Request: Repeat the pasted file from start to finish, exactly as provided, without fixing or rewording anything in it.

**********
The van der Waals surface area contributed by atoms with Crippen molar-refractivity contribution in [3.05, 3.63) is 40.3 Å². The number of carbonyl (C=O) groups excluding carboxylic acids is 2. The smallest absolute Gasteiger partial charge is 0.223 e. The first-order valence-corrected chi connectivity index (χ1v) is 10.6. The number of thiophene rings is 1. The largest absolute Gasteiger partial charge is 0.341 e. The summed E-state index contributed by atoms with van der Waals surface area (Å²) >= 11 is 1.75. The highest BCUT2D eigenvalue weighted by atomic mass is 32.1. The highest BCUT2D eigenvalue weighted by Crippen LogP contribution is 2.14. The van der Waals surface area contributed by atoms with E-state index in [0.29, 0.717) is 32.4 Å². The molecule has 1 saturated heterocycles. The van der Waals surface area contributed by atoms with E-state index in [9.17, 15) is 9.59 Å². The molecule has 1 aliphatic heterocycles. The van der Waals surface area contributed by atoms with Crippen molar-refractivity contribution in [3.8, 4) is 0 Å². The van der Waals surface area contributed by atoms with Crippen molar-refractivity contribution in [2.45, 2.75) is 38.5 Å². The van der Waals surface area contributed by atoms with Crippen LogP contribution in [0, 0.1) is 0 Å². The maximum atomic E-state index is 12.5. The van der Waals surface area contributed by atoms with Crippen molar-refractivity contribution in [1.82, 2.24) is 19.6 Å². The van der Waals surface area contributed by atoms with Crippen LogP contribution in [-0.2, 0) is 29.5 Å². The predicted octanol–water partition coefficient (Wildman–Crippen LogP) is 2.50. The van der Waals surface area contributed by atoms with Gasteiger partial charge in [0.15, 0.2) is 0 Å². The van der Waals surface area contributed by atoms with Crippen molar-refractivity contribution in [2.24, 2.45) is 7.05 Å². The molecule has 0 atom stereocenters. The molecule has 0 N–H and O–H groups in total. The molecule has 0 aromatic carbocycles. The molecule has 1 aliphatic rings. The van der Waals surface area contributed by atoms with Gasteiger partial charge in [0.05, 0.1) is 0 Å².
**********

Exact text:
The van der Waals surface area contributed by atoms with Crippen molar-refractivity contribution in [3.05, 3.63) is 40.3 Å². The number of carbonyl (C=O) groups excluding carboxylic acids is 2. The smallest absolute Gasteiger partial charge is 0.223 e. The first-order valence-corrected chi connectivity index (χ1v) is 10.6. The number of thiophene rings is 1. The largest absolute Gasteiger partial charge is 0.341 e. The summed E-state index contributed by atoms with van der Waals surface area (Å²) >= 11 is 1.75. The highest BCUT2D eigenvalue weighted by atomic mass is 32.1. The highest BCUT2D eigenvalue weighted by Crippen LogP contribution is 2.14. The van der Waals surface area contributed by atoms with E-state index in [0.29, 0.717) is 32.4 Å². The molecule has 1 saturated heterocycles. The van der Waals surface area contributed by atoms with E-state index in [9.17, 15) is 9.59 Å². The molecule has 1 aliphatic heterocycles. The van der Waals surface area contributed by atoms with Crippen molar-refractivity contribution in [3.8, 4) is 0 Å². The van der Waals surface area contributed by atoms with Crippen molar-refractivity contribution in [2.45, 2.75) is 38.5 Å². The van der Waals surface area contributed by atoms with Crippen LogP contribution in [0, 0.1) is 0 Å². The maximum atomic E-state index is 12.5. The van der Waals surface area contributed by atoms with Crippen molar-refractivity contribution in [1.82, 2.24) is 19.6 Å². The van der Waals surface area contributed by atoms with Crippen LogP contribution in [-0.2, 0) is 29.5 Å². The predicted octanol–water partition coefficient (Wildman–Crippen LogP) is 2.50. The van der Waals surface area contributed by atoms with Gasteiger partial charge in [0.15, 0.2) is 0 Å². The van der Waals surface area contributed by atoms with Crippen molar-refractivity contribution in [2.24, 2.45) is 7.05 Å². The molecule has 0 atom stereocenters. The molecule has 0 N–H and O–H groups in total. The molecule has 0 aromatic carbocycles. The molecule has 1 aliphatic rings. The van der Waals surface area contributed by atoms with Gasteiger partial charge in [0.05, 0.1) is 0 Å².